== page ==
High school graduation is a time for seniors and their communities to come together and celebrate the seniors’ accomplishments. For students in the class of 2020, senior year is turning out to be very different from what they had imagined. Many students have not stepped inside their schools for several months, and some have been forced to give up prom, class trips, and other senior-year traditions due to the pandemic.
“It ended very suddenly,” said Addison Thie, a senior at Washington High School in Sioux Falls, South Dakota. “My last show choir competition got cancelled, and the next thing we knew, school got cancelled, and then prom. Everything just got cancelled in the same week.”
Her mother, Dawn Thie, said it has been difficult to watch her daughter miss senior-year milestones.
“As a parent, we all have been feeling so helpless,” Dawn said.
In April, one of Dawn’s friends invited her to join a Facebook group for Sioux Falls residents called “Adopt a Class of 2020 Senior.” In this group, parents and guardians could post a photo of their senior along with information about their child’s hobbies, extracurricular activities, and post-graduation plans. A community member would then comment on the post to “adopt” the senior and celebrate them by sending words of encouragement, yard decorations, gifts, or cards.
Five minutes after posting her daughter’s information, Dawn received a message saying that Addison had been adopted.
The “Adopt a Class of 2020 Senior” Facebook group was started by Melanie Zeman, a fifth-grade teacher from Sioux Falls. She decided to start the group after a friend from Casper, Wyoming, told her about an Adopt a Senior Facebook group for seniors in Casper. Melanie could not find anything similar in Sioux Falls, so she decided to start her own group.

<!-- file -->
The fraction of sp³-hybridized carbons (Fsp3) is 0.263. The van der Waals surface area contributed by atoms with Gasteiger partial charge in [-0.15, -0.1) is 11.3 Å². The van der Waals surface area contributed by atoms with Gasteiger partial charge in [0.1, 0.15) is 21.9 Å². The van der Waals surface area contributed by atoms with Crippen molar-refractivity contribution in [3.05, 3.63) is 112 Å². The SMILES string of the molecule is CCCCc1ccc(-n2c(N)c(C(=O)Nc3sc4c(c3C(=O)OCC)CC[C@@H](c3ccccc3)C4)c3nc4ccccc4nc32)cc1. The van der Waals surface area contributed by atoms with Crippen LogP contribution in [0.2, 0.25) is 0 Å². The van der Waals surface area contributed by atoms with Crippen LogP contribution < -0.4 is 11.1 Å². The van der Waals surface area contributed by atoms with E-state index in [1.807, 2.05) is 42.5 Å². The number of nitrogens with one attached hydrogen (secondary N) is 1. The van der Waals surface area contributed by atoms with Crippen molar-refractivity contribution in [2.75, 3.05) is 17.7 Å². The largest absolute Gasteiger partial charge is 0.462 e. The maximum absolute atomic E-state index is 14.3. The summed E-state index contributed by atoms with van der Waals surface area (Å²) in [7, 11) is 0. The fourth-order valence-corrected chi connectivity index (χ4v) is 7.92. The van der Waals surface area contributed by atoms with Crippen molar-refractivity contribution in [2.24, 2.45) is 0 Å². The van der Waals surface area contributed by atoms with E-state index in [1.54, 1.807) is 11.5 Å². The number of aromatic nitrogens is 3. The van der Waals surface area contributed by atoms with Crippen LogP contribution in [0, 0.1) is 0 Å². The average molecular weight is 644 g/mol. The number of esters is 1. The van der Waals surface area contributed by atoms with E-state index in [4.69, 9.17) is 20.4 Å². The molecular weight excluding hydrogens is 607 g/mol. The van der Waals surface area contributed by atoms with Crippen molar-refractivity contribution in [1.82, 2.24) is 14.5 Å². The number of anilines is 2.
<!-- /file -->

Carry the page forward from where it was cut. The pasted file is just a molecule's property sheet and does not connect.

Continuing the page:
“I actually invited every single one of my Facebook friends. I just was hoping that it would spread, and it did,” she said.
Originally, the group consisted of people who lived within a thirty-mile radius of Sioux Falls. As word spread, people from Minnesota, Iowa, and western South Dakota started to join the group too.
“It’s become a lot bigger than I ever anticipated, and I love it,” Melanie said.
As the group administrator, Melanie ensured that every senior was adopted. Nearly 1,500 seniors were adopted between April 20 and May 20.
“A lot of people wanted to adopt seniors who they have something in common with. We’ve made some cool connections that way,” Melanie said. “In fact, I’ve even heard of a few situations where people are mentoring the seniors for future jobs or have given them advice. Just making some of those networking connections has been really neat too.”
For Melanie, the best part of this experience was seeing how strangers developed relationships as a result of the Facebook group. Melanie encouraged people to adopt seniors they did not know. She said some people were hesitant to adopt a stranger at first, but most people embraced the opportunity to connect with someone new. One of her favorite stories was a senior who sent Mother’s Day flowers to the woman who adopted him on the Facebook page.
“Families are getting to know each other. Now people are family friends, and people are already planning to get together when COVID is done,” she said.
For some people, the Facebook group was an opportunity to meet new people. For Addison and her mother, it was an opportunity to reconnect with someone who had made an impact on Addison’s life.
Jenn Atkinson was a school counselor at Addison’s elementary school. She and Addison wrote letters to each other when Addison moved to middle school, but they eventually lost touch. When Jenn joined the group, she spent time scrolling through the list of seniors and looking for someone to adopt.